Among OECD developed countries, South Korea has one of the lowest obesity rates in the world. We don’t just mean the K-pop stars, who are forced by their agencies to take on unhealthy starvation diets. The average adult in Seoul hardly has an egregious waistline. 

How is this so?

There is no one simple answer. In fact, Korea is slowly getting fatter. Yet there are factors that have kept Koreans’ weight under control. No diets. It’s all about lifestyle. Anyone can make simple lifestyle changes–habit alterations–based on these tips.

Korean vegetables

Photo by Jakub Kapusnak on Unsplash

Koreans eat a lot of vegetables

In the UK, Korean food is associated with meat heavy meals. Bulgogi. Korean BBQ. 

That’s not how Koreans eat at home. Korean BBQ restaurants satisfy special occasion dining. They’re not for everyday consumption. Meat, especially beef, is expensive in Korea. So when Koreans move to the UK and see the cheaper meat prices, they go about as nuts as oyster lovers in the UK would be if they saw the prices of oysters in Korea. 

People dine out frequently, but the typical meal consists of a lot of vegetables. 

More seafood

The sea surrounds Korea on three sides. Oh yeah, that’s the definition of a peninsula. The interior is mountainous with only patches of flat arable farmland. There isn’t much room for breeding livestock. Fish plays a prominent role in protein consumption. 

You haven’t lived until you’ve had Korean grilled mackerel. Crispy skin and steamy flesh. Salted just right. 

Shellfish and octopus enter the stage as mains, sides, and even as ingredients for vegetable dishes, including kimchi.

Fermentation for gut health

Yes, kimchi. That fermented spicy cabbage that has become such a worldwide trend. Experts claim it’s one of those superfoods that help balance the digestive system with beneficial microbes. That doesn’t sound like the most appetizing appeal. Just know that kimchi is healthy.

There are many types of kimchi–over 200 and counting. It’s not all spicy either. White kimchi, which is light, crispy, and has no spice, is considered a comfort food in North Korea. It’s not all made from cabbage either. Radishes, cucumbers, almost any vegetable can become kimchi.

Rice is the main

In the West, we have been brought up to think that the centre of a meal is a huge blob of meat. In Asian countries like Korea, rice takes the centre stage. A typical Korean greeting is, “Have you eaten rice?”

It’s one of the hardest concepts for proud carnivorous westerners to alter. Think about it, though. Why does meat have to be the gravity well on the plate? Why can’t it be a side dish or an ingredient. Or just not as prominent? Though vegetarianism is on the rise, it isn’t for everyone. Going “meat light” is a sensible compromise.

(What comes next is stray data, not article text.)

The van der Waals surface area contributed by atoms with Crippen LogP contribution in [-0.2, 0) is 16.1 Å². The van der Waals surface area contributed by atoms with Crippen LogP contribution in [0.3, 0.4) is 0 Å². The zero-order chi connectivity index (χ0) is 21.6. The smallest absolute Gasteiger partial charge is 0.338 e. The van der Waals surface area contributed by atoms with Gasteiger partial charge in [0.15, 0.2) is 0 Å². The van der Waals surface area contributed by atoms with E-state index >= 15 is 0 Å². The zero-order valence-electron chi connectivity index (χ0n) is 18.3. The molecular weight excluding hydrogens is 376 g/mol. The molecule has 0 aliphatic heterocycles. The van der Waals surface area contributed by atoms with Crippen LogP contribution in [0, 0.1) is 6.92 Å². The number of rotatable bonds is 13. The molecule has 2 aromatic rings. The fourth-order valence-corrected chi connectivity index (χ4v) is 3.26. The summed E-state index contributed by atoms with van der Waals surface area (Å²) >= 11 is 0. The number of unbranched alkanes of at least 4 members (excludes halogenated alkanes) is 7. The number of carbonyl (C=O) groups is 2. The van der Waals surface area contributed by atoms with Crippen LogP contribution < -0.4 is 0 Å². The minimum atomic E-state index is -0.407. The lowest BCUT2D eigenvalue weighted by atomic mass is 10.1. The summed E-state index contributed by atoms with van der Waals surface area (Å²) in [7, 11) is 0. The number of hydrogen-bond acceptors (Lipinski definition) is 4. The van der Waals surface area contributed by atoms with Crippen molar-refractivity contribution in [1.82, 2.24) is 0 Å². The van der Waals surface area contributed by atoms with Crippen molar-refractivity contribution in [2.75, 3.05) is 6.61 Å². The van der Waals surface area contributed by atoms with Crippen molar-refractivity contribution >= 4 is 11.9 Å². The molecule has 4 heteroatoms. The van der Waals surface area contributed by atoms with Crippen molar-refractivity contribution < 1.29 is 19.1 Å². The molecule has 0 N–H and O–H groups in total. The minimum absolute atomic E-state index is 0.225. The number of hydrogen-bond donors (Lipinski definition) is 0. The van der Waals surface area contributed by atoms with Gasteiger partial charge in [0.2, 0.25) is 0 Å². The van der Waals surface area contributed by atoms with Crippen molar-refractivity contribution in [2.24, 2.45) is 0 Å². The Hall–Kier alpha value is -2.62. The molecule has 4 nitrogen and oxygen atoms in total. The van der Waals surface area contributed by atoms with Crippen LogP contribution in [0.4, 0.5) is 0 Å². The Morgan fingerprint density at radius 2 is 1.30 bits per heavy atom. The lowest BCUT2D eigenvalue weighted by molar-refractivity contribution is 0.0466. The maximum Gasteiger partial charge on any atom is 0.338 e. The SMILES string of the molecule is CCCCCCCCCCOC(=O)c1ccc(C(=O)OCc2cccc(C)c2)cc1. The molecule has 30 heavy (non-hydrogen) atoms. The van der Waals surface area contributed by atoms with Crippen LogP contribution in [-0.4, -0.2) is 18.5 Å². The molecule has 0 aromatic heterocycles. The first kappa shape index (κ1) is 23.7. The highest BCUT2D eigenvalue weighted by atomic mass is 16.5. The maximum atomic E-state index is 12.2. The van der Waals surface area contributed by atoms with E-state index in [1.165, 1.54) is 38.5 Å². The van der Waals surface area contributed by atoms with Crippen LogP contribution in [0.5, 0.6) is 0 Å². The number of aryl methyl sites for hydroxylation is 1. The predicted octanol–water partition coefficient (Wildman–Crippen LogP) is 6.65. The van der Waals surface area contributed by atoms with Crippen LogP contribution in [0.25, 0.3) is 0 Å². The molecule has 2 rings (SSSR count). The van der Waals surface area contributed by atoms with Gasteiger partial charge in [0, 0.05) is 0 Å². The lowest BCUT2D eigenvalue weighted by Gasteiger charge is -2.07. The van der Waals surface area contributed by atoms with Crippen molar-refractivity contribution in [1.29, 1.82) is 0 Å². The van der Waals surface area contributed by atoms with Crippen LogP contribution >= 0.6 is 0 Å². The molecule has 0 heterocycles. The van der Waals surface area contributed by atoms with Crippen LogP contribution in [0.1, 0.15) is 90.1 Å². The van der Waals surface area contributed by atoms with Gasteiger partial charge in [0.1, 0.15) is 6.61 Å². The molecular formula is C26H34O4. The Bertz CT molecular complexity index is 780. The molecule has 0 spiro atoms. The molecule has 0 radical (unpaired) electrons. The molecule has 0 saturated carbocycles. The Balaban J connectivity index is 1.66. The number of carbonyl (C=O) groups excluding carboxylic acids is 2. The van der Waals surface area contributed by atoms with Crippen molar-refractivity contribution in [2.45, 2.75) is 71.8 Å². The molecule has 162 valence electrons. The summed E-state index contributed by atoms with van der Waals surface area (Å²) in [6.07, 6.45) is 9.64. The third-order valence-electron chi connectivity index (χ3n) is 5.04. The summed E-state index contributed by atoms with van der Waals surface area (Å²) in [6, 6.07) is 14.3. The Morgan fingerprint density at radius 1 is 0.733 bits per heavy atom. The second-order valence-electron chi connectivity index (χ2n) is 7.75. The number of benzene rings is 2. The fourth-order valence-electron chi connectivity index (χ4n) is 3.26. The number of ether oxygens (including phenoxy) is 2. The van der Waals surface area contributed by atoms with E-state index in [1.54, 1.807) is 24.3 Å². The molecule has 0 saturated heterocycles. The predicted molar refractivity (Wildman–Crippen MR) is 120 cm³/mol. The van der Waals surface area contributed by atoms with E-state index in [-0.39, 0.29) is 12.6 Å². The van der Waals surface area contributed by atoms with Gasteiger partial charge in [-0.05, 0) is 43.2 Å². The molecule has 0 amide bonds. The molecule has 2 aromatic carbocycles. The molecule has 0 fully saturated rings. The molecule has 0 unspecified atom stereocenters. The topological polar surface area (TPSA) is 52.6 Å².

Fast food and processed foods aren’t as common

Let me restate that heading. Not as common. McDonald’s is all over Korea. Instant ramen lines the aisles of convenience shops and supermarkets. 

What you don’t see are a lot of meals-in-a-box. Dumplings dominate the frozen food sections–not full frozen dinners and pizzas. 

Korea’s most common processed foods are more traditional. Kimchi, doenjang soybean paste, gochujang chili paste. They pack so much flavour that it’s easy and convenient to make scrumptious dishes without a lot of prep work. And that’s why many of us in the UK go for processed foods–speed and convenience. 

Let me show you an example. Doenjang Jjigae recipe. Fast. Boil water with a few dried anchovies and a piece of dried kelp in it. Throw in a huge dollop of doenjang and a smaller dollop of gochujang. Add whatever vegetables you feel and some tofu. 


Smaller portions

Westerners note that fast food and convenience foods have smaller sizes. McDonald’s burgers and pies are smaller. There’s not Super Size option. Cola cans are skinny. Biscuits are individually wrapped because no one thinks of sitting down and downing an entire tin of them. Small bags of crisps are opened up on the side and spread like a plate for sharing.

The message is this. It’s okay to have indulgent snacks. But it’s to satisfy taste, not hunger.

Lighter breakfasts

What do Koreans eat for breakfast?

Kind of what they eat for every other meal, just smaller. There’s no hard and fast rule other than it’s usually light. A typical breakfast consists of rice with an egg, soup, and leftover kimchi and side dishes from the fridge. 

That’s another tip. UK home kitchens find making Korean meals intimidating because of the multitude of banchan side dishes. In Korea, home makers make one or two side dishes per meal, but they’re meant to be eaten for the whole week. Making one or two a day guarantees that your fridge will be stocked with convenient nibbles.

Walk, walk, walk

Driving in Seoul has to be one of the circles of hell Dante skipped over. Most Seoulites use public transportation. Many of them stand in trains and buses. They walk. They take stairs. There are escalators and elevators, but not everywhere. A typical adult in Seoul easily gets her 10,000 steps a day in just by commuting and daily activity. A good many run late, so you’ll hear a lot of clickity clackity of running work shoes. 

Think of how you can incorporate more walking into your daily life. Give the car a rest. Take a bike. 

There are exceptions

That all being said, South Korea is growing in obesity, especially with younger people and with economic disparity. Convenience foods creep in to people’s habits. Wealth also brings more meat since it was hard to come by in the past. 

In South Korean media, experts cajole the public to stick to traditional eating habits. They may be losing in Korea, but we in the UK could adopt a more traditional Korean approach to our health. A good many westerners who stay in Korea have noted that they lose weight when they stick to Korean food and the Korean lifestyle.

We at Korea Foods and Seoul Plaza would be happy to help you get your start.